In the presidential campaign, no issue separated Donald Trump and Hillary Clinton more starkly than abortion. He promised to ban it after the 20-week mark of a pregnancy and appoint Supreme Court justices who would overturn Roe v. Wade. She vowed to protect "the right to safe and legal abortions" against all challenges.
With Republicans in control of Congress and most state governments, expect numerous battles on this front. Ohio Gov. John Kasich, a relative moderate in the GOP presidential primaries, just signed a bill largely banning the procedure after the 20th week of a pregnancy, with no exception for cases of rape or incest. Seventeen other states have similar laws, two of which have been struck down by federal courts.
But pro-life people shouldn't get their hopes too high. Trump would need at least one more Supreme Court vacancy (besides the one left by Antonin Scalia's death) to have any hope of reversing Roe—and his arrival in the White House will provide reason enough for every liberal justice to stay. Nor would the demise of Roe mean a nationwide ban on abortion. It would only allow states to make their own decisions.
In that event, it would most likely remain legal in some 20 states, including California, New York, Illinois, Florida and Washington. Women in states with abortion bans could travel to those places—or Canada—to end their pregnancies. Activist groups would help poor women do so.
Medicines that induce abortion would surely be available on the black market, as recreational drugs are. As in the days before Roe, some women would seek out medical professionals providing illegal abortions or even try to self-induce, despite the risks.
If the goal is to reduce the number of abortions, legal restrictions are of minimal value. By raising the cost and effort required for women to end their pregnancies, such laws would prevent some from doing so. But the reduction would most likely be small. Making much difference in abortion rates requires a different approach.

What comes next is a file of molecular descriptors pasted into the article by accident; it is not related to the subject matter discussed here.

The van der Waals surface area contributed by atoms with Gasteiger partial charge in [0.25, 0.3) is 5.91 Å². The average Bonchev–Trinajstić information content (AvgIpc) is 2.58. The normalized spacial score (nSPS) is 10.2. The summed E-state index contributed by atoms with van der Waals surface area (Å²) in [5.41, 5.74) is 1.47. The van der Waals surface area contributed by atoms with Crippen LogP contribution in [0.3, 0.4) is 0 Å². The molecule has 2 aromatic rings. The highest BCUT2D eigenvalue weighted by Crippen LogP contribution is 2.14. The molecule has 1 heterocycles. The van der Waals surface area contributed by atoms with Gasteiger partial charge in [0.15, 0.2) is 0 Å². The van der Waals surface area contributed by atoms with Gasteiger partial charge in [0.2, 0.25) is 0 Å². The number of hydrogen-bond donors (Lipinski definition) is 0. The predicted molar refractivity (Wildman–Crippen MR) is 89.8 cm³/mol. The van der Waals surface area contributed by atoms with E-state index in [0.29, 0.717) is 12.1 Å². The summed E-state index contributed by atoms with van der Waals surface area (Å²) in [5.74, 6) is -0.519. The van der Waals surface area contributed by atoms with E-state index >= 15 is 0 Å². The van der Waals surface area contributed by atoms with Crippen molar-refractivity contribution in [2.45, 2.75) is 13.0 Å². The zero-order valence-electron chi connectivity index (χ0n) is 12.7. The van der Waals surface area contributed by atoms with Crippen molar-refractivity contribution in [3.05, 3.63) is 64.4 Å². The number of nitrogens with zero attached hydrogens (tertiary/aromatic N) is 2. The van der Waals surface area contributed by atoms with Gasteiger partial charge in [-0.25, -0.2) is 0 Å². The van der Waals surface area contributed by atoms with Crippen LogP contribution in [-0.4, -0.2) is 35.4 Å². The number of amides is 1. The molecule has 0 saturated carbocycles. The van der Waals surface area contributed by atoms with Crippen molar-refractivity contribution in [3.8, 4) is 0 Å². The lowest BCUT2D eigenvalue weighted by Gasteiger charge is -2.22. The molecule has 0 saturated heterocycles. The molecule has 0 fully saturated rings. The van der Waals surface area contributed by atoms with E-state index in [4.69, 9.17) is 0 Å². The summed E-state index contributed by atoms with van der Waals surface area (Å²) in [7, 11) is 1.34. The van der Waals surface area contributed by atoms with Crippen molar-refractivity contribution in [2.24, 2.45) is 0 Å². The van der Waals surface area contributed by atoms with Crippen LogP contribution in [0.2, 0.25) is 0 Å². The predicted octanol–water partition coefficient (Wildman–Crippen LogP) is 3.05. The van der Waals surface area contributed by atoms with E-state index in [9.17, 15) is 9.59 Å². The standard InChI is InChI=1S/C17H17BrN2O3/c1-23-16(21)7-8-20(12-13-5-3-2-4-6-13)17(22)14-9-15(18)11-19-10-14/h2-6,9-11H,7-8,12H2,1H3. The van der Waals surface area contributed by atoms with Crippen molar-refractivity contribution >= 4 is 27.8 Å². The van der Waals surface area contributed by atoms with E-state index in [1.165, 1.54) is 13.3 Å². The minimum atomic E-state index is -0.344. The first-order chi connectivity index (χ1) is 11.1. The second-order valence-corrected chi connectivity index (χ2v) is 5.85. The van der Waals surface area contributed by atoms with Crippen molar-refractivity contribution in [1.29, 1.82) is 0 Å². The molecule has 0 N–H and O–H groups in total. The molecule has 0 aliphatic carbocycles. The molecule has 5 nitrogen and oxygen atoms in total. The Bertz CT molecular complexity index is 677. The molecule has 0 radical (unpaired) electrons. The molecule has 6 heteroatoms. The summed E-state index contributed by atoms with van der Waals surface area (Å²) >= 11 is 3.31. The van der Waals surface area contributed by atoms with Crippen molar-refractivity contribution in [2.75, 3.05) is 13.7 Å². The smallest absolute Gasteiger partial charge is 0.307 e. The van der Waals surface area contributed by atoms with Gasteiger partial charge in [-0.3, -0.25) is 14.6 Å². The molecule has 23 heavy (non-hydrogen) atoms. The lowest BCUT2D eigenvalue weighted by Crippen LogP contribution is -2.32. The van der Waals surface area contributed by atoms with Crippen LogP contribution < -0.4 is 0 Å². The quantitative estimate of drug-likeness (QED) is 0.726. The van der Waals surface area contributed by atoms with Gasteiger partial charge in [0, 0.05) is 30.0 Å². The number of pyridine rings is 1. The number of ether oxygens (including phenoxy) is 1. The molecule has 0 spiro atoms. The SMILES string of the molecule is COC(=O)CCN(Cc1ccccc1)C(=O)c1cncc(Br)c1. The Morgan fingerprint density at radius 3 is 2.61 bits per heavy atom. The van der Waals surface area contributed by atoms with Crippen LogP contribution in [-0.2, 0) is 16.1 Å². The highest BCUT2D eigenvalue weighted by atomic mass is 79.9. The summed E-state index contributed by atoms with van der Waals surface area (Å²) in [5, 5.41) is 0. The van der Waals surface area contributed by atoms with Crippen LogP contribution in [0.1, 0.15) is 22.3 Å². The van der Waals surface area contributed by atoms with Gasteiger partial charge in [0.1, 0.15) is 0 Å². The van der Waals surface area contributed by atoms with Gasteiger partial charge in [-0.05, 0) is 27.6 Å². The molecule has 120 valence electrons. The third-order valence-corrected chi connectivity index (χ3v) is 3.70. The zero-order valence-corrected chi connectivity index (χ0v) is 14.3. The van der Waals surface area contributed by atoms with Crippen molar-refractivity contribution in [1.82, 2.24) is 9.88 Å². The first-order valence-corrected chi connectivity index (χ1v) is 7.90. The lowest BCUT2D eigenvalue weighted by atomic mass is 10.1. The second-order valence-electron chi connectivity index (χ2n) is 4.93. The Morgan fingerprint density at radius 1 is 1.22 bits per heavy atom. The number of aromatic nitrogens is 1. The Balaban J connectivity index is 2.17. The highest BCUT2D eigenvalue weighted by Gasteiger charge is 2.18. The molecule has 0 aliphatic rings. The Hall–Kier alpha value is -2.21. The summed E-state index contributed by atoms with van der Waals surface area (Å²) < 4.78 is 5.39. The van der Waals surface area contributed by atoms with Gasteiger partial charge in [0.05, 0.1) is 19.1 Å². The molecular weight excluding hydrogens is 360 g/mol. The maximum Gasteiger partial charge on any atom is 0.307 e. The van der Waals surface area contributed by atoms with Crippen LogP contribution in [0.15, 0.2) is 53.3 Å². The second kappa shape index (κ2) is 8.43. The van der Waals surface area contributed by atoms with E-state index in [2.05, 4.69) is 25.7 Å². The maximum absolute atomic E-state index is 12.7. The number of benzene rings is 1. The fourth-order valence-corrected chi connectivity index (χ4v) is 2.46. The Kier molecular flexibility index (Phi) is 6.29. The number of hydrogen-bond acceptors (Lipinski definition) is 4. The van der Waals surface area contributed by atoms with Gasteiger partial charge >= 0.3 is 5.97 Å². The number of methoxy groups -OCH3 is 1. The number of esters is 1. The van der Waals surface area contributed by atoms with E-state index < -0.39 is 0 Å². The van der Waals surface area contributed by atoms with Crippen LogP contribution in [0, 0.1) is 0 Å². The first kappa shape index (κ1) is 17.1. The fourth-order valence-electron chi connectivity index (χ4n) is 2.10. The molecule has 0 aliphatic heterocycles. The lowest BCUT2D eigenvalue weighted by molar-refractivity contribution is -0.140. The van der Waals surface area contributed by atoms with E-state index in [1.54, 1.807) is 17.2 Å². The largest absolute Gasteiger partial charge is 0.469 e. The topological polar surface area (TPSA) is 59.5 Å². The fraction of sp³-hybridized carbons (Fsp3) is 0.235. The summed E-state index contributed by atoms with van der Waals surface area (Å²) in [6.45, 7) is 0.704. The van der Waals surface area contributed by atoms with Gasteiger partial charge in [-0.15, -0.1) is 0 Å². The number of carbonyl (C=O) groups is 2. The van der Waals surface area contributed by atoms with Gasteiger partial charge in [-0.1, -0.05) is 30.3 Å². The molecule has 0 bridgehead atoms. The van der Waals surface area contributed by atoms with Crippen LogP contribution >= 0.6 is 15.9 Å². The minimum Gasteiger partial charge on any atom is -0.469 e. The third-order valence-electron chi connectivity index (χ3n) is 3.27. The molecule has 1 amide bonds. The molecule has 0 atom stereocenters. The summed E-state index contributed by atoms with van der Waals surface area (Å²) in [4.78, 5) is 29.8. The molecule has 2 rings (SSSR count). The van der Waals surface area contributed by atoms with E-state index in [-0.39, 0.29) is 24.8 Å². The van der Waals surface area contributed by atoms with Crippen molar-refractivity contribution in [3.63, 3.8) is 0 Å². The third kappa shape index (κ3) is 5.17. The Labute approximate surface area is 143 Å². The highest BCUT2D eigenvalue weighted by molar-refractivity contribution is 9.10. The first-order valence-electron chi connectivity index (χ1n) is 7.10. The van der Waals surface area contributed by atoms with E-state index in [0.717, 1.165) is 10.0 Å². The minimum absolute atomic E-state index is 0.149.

Abortion is an intractable issue because it involves an irreconcilable conflict between two supreme values: protection of life on one side and personal freedom and physical autonomy on the other. But it's not impossible to uphold both. Hillary Clinton was onto something when she said in 2008 that abortion should be "safe, legal and rare—and by 'rare,' I mean rare."
What is needed is a recognition by pro-choice people that there is something awful about destroying a fetus and a recognition by pro-life people that there is something terrible about depriving a woman of control of her body. Such understanding might impel the two sides to look for ways to prevent both horrors.
Katie Watson, a professor at Northwestern University's Feinberg School of Medicine, notes that "45 percent of pregnancies in the United States are unplanned—and 42 percent of unplanned pregnancies are terminated with abortions." One obvious way to bring down the abortion rate is to give women ready access to contraception.
This, alas, is where the Republican Party's concern for life collides with its contempt for Obamacare. The Affordable Care Act mandates that health insurance providers, including Medicaid, offer 18 different types of birth control, from the pill to sterilization, at no cost to the patient. Repealing that rule would almost certainly mean more pregnancies terminated.
We know contraception can curb abortion. Between 2008 and 2011, reports the Guttmacher Institute, the unintended pregnancy rate dropped by 12 percent—and the abortion rate fell by 13 percent.
Behind the declines was the growing use of long-acting contraceptives (IUDs and implants), which are exceptionally reliable. How reliable? "Comparable to tubal ligation," says Watson.
Republican politicians want not only to scrap Obamacare but also to cut off funds to Planned Parenthood—which provides birth control to some 3.5 million people each year. It's understandable that pro-life advocates don't want tax money used for abortions. But that's already forbidden.
The money from Washington pays for reproductive services and other health care, most of it to Medicaid recipients. The money it gets for these services, contrary to myth, doesn't subsidize abortions—any more than the money you spend on bread at the grocery subsidizes its wine sales. What it does is expand use of birth control.
Facilitating access to contraception promises to sharply curtail the loss of fetal life without forcing unwilling women into childbirth. Politicians can make abortion illegal. The better goal is to make it unnecessary.
© Copyright 2016 by Creators Syndicate Inc.